Richard Harris

Award-winning journalist Richard Harris has reported on a wide range of topics in science, medicine and the environment since he joined NPR in 1986. In early 2014, his focus shifted from an emphasis on climate change and the environment to biomedical research.

Harris has traveled to all seven continents for NPR. His reports have originated from Timbuktu, the South Pole, the Galapagos Islands, Beijing during the SARS epidemic, the center of Greenland, the Amazon rain forest, the foot of Mt. Kilimanjaro (for a story about tuberculosis), and Japan to cover the nuclear aftermath of the 2011 tsunami.
In 2010, Harris' reporting revealed that the blown-out BP oil well in the Gulf of Mexico was spewing out far more oil than asserted in the official estimates. That revelation led the federal government to make a more realistic assessment of the extent of the spill.

Harris covered climate change for decades. He reported from the United Nations climate negotiations, starting with the Earth Summit in Rio de Janeiro in 1992, and including Kyoto in 1997 and Copenhagen in 2009. Harris was a major contributor to NPR's award-winning 2007-2008 "Climate Connections" series.

Over the course of his career, Harris has been the recipient of many prestigious awards. Those include the American Geophysical Union's 2013 Presidential Citation for Science and Society. He shared the 2009 National Academy of Sciences Communication Award and was a finalist again in 2011. In 2002, Harris was elected an honorary member of Sigma Xi, the scientific research society. Harris shared a 1995 Peabody Award for investigative reporting on NPR about the tobacco industry. Since 1988, the American Association for the Advancement of Science has honored Harris three times with its science journalism award.

Before joining NPR, Harris was a science writer for the San Francisco Examiner. From 1981 to 1983, Harris was a staff writer at The Tri-Valley Herald in Livermore, California, covering science, technology, and health issues related to the nuclear weapons lab in Livermore. He started his career as an AAAS Mass Media Science Fellow at the now-defunct Washington (DC) Star.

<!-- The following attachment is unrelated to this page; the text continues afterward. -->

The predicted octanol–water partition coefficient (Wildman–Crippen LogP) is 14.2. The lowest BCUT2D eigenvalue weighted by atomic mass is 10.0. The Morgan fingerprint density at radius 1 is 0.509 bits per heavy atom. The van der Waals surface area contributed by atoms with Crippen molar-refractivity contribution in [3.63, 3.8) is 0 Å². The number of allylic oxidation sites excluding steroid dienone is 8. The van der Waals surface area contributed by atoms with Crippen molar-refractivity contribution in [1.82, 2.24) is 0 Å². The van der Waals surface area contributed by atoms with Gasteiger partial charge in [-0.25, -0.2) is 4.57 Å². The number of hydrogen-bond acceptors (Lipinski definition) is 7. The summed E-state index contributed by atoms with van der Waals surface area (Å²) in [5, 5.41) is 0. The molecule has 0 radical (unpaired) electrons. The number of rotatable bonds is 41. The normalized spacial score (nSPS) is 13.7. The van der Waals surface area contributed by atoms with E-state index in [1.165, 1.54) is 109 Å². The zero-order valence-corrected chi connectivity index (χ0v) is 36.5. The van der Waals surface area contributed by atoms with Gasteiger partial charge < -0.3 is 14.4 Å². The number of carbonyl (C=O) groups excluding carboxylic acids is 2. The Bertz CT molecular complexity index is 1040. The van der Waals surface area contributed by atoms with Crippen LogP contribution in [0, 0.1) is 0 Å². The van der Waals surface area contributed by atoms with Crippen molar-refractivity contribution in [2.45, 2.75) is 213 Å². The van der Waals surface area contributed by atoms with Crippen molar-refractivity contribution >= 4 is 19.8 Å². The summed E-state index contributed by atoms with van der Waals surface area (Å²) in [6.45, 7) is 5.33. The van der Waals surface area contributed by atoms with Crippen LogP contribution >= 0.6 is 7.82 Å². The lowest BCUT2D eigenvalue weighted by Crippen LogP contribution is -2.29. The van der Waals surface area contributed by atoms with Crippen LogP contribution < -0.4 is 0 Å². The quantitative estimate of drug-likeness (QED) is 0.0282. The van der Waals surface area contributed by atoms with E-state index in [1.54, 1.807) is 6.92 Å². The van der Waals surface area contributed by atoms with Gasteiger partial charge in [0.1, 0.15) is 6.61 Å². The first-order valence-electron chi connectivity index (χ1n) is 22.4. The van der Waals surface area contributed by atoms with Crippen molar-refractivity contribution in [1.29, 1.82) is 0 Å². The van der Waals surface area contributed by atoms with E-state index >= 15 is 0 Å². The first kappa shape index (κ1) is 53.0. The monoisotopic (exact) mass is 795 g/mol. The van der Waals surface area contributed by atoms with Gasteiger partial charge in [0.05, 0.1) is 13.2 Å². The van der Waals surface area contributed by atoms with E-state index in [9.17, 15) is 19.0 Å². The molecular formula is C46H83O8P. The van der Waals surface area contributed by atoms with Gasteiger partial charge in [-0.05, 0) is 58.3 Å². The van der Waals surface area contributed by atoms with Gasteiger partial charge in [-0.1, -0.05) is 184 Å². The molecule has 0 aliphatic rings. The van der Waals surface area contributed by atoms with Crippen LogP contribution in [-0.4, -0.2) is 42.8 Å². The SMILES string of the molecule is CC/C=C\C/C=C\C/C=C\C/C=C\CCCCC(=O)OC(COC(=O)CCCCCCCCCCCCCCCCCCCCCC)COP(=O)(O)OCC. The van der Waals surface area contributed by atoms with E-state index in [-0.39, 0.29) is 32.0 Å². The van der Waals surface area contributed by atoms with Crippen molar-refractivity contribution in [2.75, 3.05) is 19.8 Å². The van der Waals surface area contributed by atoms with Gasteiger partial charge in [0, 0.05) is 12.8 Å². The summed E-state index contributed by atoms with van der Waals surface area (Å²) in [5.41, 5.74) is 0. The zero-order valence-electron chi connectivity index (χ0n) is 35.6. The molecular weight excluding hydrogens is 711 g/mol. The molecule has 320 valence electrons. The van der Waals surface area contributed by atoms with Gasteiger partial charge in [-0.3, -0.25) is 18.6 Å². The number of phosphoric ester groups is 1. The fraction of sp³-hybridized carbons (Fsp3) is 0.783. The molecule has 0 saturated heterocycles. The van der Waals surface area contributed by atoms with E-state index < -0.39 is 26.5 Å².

Harris is co-founder of the Washington, D.C., Area Science Writers Association, and is past president of the National Association of Science Writers. He serves on the board of the Council for the Advancement of Science Writing.

A California native, Harris returned to the University of California-Santa Cruz in 2012, to give a commencement address at Crown College, where he had given a valedictory address at his own graduation. He earned a bachelor's degree at the school in biology, with highest honors.

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3:00pm

Wed February 12, 2014
Environment

Risky Tech Fixes For Climate Becoming Likelier, Critic Warns

Originally published on Wed February 12, 2014 9:06 pm

Clive Hamilton's new book Earthmasters.
Courtesy of Yale University Press

Some strategists still see a small window of opportunity to address climate change before the effects become damaging and costly. At least one economist, for example, says we can make a lot of progress if at least half the world agrees to put a price tag on the carbon we dump into the atmosphere.

But some big thinkers also see a grim, potentially dangerous world ahead — one where nations, confronting a climate crisis, will instead reach for a risky technological fix.